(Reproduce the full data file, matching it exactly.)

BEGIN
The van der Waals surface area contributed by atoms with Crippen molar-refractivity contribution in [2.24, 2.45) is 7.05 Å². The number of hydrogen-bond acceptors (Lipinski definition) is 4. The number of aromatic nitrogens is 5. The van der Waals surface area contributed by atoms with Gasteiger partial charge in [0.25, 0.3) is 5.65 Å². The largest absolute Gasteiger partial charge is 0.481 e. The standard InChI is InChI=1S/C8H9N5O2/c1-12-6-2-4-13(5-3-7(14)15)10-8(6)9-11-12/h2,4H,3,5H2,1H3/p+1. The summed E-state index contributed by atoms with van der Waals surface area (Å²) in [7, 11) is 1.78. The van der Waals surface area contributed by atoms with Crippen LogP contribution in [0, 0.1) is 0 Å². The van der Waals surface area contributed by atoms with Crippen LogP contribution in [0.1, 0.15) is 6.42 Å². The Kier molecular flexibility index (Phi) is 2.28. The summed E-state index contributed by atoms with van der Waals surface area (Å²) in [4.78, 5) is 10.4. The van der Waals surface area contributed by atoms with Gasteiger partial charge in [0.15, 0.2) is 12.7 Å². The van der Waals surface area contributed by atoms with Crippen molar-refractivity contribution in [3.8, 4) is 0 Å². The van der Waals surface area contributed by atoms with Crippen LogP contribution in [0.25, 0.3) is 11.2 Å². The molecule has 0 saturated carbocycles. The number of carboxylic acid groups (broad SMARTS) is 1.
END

The van der Waals surface area contributed by atoms with Crippen molar-refractivity contribution in [2.24, 2.45) is 7.05 Å². The number of hydrogen-bond acceptors (Lipinski definition) is 4. The number of aromatic nitrogens is 5. The van der Waals surface area contributed by atoms with Gasteiger partial charge in [0.25, 0.3) is 5.65 Å². The largest absolute Gasteiger partial charge is 0.481 e. The standard InChI is InChI=1S/C8H9N5O2/c1-12-6-2-4-13(5-3-7(14)15)10-8(6)9-11-12/h2,4H,3,5H2,1H3/p+1. The summed E-state index contributed by atoms with van der Waals surface area (Å²) in [7, 11) is 1.78. The van der Waals surface area contributed by atoms with Crippen LogP contribution in [0, 0.1) is 0 Å². The van der Waals surface area contributed by atoms with Crippen LogP contribution in [0.1, 0.15) is 6.42 Å². The Kier molecular flexibility index (Phi) is 2.28. The summed E-state index contributed by atoms with van der Waals surface area (Å²) in [4.78, 5) is 10.4. The van der Waals surface area contributed by atoms with Gasteiger partial charge in [0.15, 0.2) is 12.7 Å². The van der Waals surface area contributed by atoms with Crippen molar-refractivity contribution in [3.8, 4) is 0 Å². The van der Waals surface area contributed by atoms with Crippen LogP contribution in [0.25, 0.3) is 11.2 Å². The molecule has 0 saturated carbocycles. The number of carboxylic acid groups (broad SMARTS) is 1.